6. The program will create a new genealogy database containing the information from the GEDCOM. Enter a filename for this new database, making sure that is one that you can distinguish from your own files. Example: 'powellgedcom'
7. Click Save or Import.
8. The program may then ask you to make a few choices regarding the import of your GEDCOM file. Just follow the directions. If you're not sure what to select, then just stick with the default options.
9. Click OK.
10. A confirmation box may appear stating that your import was successful.
11. You should now be able to read the GEDCOM file in your genealogy software program as a regular family tree file.
                  

Other Ways to Open a GEDCOM File

If you don't have a genealogy software program you can still open and read GEDCOM files. Many free and shareware programs are available which allow you to easily open and view GEDCOM files. You can find a collection of these here: GEDCOM Viewers.

How Can I Create and Share a GEDCOM File?

Do you want to share your family tree file with friends, family, or fellow researchers? Unless they use the same genealogy software program as you they will not be able to open and read your family file unless you send it to them in GEDCOM format. The same goes for most online pedigree databases which only accept family tree submissions in GEDCOM format. Learning to save your family tree as a GEDCOM file will make it much easier to share your family tree and connect with fellow researchers.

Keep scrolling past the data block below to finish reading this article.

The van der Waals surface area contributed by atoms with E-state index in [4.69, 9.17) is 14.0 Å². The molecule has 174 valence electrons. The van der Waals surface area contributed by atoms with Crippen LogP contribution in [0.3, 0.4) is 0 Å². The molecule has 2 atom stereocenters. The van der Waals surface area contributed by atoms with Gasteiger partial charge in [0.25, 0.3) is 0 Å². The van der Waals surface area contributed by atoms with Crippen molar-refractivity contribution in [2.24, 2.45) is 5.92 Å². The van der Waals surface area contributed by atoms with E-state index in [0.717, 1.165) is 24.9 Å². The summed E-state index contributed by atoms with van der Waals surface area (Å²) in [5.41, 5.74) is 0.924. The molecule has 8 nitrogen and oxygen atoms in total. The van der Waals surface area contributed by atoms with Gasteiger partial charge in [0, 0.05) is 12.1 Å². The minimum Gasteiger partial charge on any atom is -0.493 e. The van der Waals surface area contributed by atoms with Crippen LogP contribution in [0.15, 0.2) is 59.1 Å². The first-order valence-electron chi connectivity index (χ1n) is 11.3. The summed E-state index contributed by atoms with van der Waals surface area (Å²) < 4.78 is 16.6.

How To Save Your Family Tree as a GEDCOM File

All major family tree software programs support the creation of GEDCOM files. Creating a GEDCOM file does not overwrite you existing data or change your existing file in any way. Instead, a new file is generated by a process known as "exporting." Exporting a GEDCOM file is easy to do with any family tree software by following the basic instructions below. You can also find more detailed instructions in your genealogy software's manual or help system. You should also be sure to remove private information such as birth dates and social security numbers for people in your family tree who are still living in order to protect their privacy.

Generic Instructions for Creating a GEDCOM File:

  • This works for most family tree software programs
  1. Launch your family tree program and open your genealogy file.
  2. In the top-left hand corner of your screen, click the File menu.
  3. Select either Export or Save as...
  4. Change the Save As Type or Destination drop-down box to GEDCOM or .GED.
  5. Select the location where you'd like to save your file (make sure it's one you can easily remember)